The animals died during the first circuit of the gruelling four-and-a-half-mile course. Ornais fell at the fourth and Dooneys Gate fell at the sixth, Becher’s Brook. Just 19 of the 40 starters finished the race.
The latest deaths have prompted campaigners to call for an end to the historic race, with some describing it as little more than animal cruelty on the same level as bullfighting.
Animal Aid director Andrew Tyler: “We’ve heard claims that the Aintree course is being made safer, safer, safer. No it’s not.
“The Grand National should be banned. It’s a deliberately hazardous, challenging and predictably lethal event.”
He said the race’s combination of a tightly packed field, high fences, long distance and huge crowd noise meant it was extremely dangerous for the horses taking part.
He added: “It’s a depraved spectacle, on a par with Spanish bullfighting. It is straightforward animal abuse.”
The League Against Cruel Sports said there had been 17 deaths at the National in the last 16 years.
A spokeswoman said: “It is hugely distressing but sadly not surprising that there were two fatalities in this year’s Grand National. There is no way the race can reasonably continue in its current form.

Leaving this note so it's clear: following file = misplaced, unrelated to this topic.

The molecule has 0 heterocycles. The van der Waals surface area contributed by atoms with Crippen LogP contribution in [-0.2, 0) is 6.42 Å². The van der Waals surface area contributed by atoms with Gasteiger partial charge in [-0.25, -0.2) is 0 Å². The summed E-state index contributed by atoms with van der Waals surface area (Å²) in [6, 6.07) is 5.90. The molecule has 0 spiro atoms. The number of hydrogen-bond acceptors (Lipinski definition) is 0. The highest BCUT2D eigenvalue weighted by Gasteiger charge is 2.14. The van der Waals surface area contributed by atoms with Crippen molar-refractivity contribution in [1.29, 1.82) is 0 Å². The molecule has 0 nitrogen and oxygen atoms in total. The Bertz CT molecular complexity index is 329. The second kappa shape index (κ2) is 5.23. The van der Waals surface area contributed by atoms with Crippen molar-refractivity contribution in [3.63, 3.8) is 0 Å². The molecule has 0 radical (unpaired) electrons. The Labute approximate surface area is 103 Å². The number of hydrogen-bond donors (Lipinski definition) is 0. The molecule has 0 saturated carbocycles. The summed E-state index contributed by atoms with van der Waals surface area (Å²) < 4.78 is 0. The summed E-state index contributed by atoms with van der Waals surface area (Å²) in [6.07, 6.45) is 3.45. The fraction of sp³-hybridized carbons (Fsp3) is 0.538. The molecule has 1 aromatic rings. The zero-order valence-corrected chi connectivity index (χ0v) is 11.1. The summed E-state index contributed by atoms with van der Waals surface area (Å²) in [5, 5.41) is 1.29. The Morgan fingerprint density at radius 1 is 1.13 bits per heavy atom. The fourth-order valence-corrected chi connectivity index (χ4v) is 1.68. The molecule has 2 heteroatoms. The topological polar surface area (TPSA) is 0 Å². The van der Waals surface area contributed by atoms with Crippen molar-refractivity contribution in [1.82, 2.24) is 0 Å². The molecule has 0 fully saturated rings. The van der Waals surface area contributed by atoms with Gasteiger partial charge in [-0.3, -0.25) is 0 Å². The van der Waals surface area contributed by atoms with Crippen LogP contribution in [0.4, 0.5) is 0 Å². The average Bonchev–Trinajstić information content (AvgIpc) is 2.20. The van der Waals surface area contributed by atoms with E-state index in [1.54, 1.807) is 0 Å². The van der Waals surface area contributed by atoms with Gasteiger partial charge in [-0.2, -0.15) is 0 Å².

“Surely it’s time for commonsense to prevail and for the course to be drastically changed to prevent these needless deaths every year on racing’s national day of shame.”
Last week celebrities including Queen guitarist Brian May, BBC DJ Mark Radcliffe and wildlife presenter Bill Oddie sent an open letter to The Guardian newspaper calling for the public to boycott the race.
Tony Moore, chairman of Fight Against Animal Cruelty in Europe, said: “I don’t see a solution by altering the fences, it really has to be an outright ban.
Julian Thick, managing director of Aintree Racecourse, said the Grand National was a well-organised and professional race.
Grand National coverage: Sports Monday, Page 13.